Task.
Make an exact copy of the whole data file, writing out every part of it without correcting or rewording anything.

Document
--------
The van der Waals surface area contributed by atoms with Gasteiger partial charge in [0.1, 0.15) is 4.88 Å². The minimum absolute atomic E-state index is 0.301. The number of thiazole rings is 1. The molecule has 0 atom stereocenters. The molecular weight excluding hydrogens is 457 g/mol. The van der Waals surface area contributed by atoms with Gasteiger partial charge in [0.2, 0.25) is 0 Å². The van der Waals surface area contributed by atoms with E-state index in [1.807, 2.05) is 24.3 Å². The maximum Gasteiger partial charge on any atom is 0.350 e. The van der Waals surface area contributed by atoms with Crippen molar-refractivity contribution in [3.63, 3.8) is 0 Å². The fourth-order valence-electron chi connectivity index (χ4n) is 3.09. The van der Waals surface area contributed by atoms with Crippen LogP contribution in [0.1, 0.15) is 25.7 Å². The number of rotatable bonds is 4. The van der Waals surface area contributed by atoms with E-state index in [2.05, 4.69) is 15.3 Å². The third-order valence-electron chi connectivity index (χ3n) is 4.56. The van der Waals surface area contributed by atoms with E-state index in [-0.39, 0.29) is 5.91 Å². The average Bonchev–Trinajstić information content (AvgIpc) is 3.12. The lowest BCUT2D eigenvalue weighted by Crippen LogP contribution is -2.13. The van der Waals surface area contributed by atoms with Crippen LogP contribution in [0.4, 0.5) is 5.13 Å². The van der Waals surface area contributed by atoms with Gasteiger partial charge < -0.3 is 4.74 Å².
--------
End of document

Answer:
The van der Waals surface area contributed by atoms with Gasteiger partial charge in [0.1, 0.15) is 4.88 Å². The minimum absolute atomic E-state index is 0.301. The number of thiazole rings is 1. The molecule has 0 atom stereocenters. The molecular weight excluding hydrogens is 457 g/mol. The van der Waals surface area contributed by atoms with Gasteiger partial charge in [0.2, 0.25) is 0 Å². The van der Waals surface area contributed by atoms with E-state index in [1.807, 2.05) is 24.3 Å². The maximum Gasteiger partial charge on any atom is 0.350 e. The van der Waals surface area contributed by atoms with Crippen molar-refractivity contribution in [3.63, 3.8) is 0 Å². The fourth-order valence-electron chi connectivity index (χ4n) is 3.09. The van der Waals surface area contributed by atoms with Crippen LogP contribution in [0.1, 0.15) is 25.7 Å². The number of rotatable bonds is 4. The van der Waals surface area contributed by atoms with E-state index in [2.05, 4.69) is 15.3 Å². The third-order valence-electron chi connectivity index (χ3n) is 4.56. The van der Waals surface area contributed by atoms with E-state index in [-0.39, 0.29) is 5.91 Å². The average Bonchev–Trinajstić information content (AvgIpc) is 3.12. The lowest BCUT2D eigenvalue weighted by Crippen LogP contribution is -2.13. The van der Waals surface area contributed by atoms with Crippen LogP contribution in [0.4, 0.5) is 5.13 Å². The van der Waals surface area contributed by atoms with Gasteiger partial charge < -0.3 is 4.74 Å².